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On The Cover—Eric Forstmann 

click to enlarge November Conversation | Eric Forstmann | 60” x 45” | 2014
  • November Conversation | Eric Forstmann | 60” x 45” | 2014

Eric Forstmann's still life paintings often feature returning items—dramatically pleated Oxford shirts, glass vases or jars with long, twiggy flowers, an assortment of rounded fruit, a variety of chairs—and they always have two things in common: They're enhanced by light, shadows, and reflections dancing throughout, and they're completely and utterly innocuous. "Objects have a special place in people's lives. We have a special relationship with things," Forstmann explains. "A certain shirt in a certain light suggests...what would it suggest? I could give a backstory, but it wouldn't help the viewer at all."

It's immediately obvious that Eric Forstmann is self-reflective—a considerate artist with a sense of humor, an open mind, and an accelerating national reputation. His art hangs in the homes of the rich and famous, including Meryl Streep, Kevin Bacon, and Bill Clinton.

In 1994, Forstmann had his first show at Garuda Gallery in Sharon, Connecticut. It immediately sold out, and his painting career took off. Before then, he played a number of roles—stay-at-home-dad, furniture maker, student, teacher. But ever since he was little, he knew he wanted to paint. "I didn't know it would work out," he laughs. "I just knew I loved it."

His work revolves around what he calls "the universal particular," in which any set of items takes on new meaning according to the viewer "well beyond what the artist meant, or even what the manufacturer or maker of the object meant." Forstmann explains, "If I take the time to really explore an empty jar, it gives it a little more credence in the world. It goes beyond its utilitarian job. I like the understated. I don't like a huge amount of narrative."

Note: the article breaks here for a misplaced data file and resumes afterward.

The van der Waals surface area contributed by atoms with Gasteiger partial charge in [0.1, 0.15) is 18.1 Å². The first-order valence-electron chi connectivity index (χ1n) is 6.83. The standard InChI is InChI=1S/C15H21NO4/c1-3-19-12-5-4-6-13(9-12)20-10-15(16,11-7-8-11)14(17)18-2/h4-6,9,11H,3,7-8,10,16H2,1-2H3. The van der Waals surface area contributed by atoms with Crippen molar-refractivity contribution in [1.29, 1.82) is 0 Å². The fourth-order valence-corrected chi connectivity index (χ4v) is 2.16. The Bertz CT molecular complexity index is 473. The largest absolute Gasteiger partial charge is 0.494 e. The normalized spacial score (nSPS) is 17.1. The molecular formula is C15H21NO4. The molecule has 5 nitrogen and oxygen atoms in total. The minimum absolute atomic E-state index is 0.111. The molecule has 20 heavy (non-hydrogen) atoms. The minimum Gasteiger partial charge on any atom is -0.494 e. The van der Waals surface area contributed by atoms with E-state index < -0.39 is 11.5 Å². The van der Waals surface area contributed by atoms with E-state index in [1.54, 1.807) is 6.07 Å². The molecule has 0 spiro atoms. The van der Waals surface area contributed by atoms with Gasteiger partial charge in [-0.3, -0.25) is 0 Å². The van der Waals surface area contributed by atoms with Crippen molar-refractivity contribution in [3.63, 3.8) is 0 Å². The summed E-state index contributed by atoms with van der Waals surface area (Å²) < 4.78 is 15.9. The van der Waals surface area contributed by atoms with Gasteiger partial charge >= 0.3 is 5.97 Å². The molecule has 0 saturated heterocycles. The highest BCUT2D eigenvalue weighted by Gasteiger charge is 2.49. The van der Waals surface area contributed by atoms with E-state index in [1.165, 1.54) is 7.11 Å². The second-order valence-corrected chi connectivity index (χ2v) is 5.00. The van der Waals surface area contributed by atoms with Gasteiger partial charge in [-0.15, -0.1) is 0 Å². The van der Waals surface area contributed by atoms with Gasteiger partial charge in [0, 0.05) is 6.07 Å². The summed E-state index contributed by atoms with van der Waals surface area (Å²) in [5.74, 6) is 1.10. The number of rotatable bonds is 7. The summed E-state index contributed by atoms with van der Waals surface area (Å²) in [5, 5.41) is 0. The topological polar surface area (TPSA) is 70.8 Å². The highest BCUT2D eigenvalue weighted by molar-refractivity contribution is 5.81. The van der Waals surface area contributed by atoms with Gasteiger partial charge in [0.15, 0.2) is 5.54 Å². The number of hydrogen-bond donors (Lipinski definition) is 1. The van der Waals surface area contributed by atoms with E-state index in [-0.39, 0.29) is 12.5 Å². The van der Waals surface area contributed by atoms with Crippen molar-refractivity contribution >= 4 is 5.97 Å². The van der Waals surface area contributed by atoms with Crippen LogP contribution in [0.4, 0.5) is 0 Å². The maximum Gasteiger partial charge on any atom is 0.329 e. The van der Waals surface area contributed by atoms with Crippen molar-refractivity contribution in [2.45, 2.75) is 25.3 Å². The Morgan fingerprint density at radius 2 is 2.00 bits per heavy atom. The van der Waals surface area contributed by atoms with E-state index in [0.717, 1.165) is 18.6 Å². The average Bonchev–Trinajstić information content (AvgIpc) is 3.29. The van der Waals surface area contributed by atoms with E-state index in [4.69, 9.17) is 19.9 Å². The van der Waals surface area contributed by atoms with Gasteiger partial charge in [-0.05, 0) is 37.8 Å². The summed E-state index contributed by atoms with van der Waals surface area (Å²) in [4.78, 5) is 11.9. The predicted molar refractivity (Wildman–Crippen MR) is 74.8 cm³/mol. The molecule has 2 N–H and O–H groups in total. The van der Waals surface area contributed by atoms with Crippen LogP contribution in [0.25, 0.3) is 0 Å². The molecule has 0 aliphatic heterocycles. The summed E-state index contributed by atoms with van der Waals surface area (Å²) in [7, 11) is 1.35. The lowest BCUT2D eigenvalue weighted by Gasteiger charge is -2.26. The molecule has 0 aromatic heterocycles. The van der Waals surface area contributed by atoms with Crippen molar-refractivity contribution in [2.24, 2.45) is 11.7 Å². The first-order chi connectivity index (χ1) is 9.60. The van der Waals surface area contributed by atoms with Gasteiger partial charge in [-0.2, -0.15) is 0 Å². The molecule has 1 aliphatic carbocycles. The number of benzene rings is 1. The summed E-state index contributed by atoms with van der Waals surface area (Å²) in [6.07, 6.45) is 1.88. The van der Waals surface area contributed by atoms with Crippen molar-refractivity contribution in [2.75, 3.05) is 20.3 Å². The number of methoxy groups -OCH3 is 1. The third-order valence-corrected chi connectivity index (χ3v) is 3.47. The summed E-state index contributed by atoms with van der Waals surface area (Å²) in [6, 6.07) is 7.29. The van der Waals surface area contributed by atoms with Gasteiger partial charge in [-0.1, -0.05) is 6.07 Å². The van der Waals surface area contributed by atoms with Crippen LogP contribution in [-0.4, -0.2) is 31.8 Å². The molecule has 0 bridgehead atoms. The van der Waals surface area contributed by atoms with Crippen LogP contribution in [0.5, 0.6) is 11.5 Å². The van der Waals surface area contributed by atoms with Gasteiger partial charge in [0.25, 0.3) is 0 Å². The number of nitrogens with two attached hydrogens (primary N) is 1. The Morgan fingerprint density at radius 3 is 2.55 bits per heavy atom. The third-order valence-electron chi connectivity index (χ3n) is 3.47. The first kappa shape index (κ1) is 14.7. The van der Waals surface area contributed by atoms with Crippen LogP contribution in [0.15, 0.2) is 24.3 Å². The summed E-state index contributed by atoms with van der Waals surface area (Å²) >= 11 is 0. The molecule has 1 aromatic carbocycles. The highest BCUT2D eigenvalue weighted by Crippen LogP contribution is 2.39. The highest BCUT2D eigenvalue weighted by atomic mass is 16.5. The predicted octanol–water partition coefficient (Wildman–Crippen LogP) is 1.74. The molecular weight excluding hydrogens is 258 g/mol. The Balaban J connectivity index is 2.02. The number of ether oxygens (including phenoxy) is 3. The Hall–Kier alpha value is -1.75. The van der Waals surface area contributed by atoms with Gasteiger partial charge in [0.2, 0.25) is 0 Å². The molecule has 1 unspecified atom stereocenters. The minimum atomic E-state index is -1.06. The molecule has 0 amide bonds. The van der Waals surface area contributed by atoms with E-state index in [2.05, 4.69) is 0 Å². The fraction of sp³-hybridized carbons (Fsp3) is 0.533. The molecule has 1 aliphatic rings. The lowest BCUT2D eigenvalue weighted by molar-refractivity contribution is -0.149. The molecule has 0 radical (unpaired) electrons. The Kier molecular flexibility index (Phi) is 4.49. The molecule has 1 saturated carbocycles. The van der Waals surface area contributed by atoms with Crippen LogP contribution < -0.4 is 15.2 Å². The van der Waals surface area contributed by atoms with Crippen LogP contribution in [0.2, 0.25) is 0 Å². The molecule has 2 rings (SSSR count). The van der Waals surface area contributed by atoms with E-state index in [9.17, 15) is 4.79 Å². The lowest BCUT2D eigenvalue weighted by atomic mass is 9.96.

Forstmann isn't trying to make any sweeping statements about the art world. The best he can do, he says, is offer his point of view on the seemingly vague to be interpreted by viewers. While a piece may portray certain objects or convey a certain mood, Forstmann believes it's the viewer's ability to insert themselves in the piece that makes paintings universal.

For now, his breathtaking renditions of mundane objects are visual playgrounds for observers to interpret within their own parameters. "The story may come later, but it may just be about beauty and looks." Forstmann pauses, laughs, and adds, "I am an American after all."

Forstmann's art is available for purchase at Eckert Fine Art Gallery in Pine Plains. (518) 771-3300; Janeeckertfineart.com.

Film by Stephen Blauweiss. Produced by ArtistFilmDocs.

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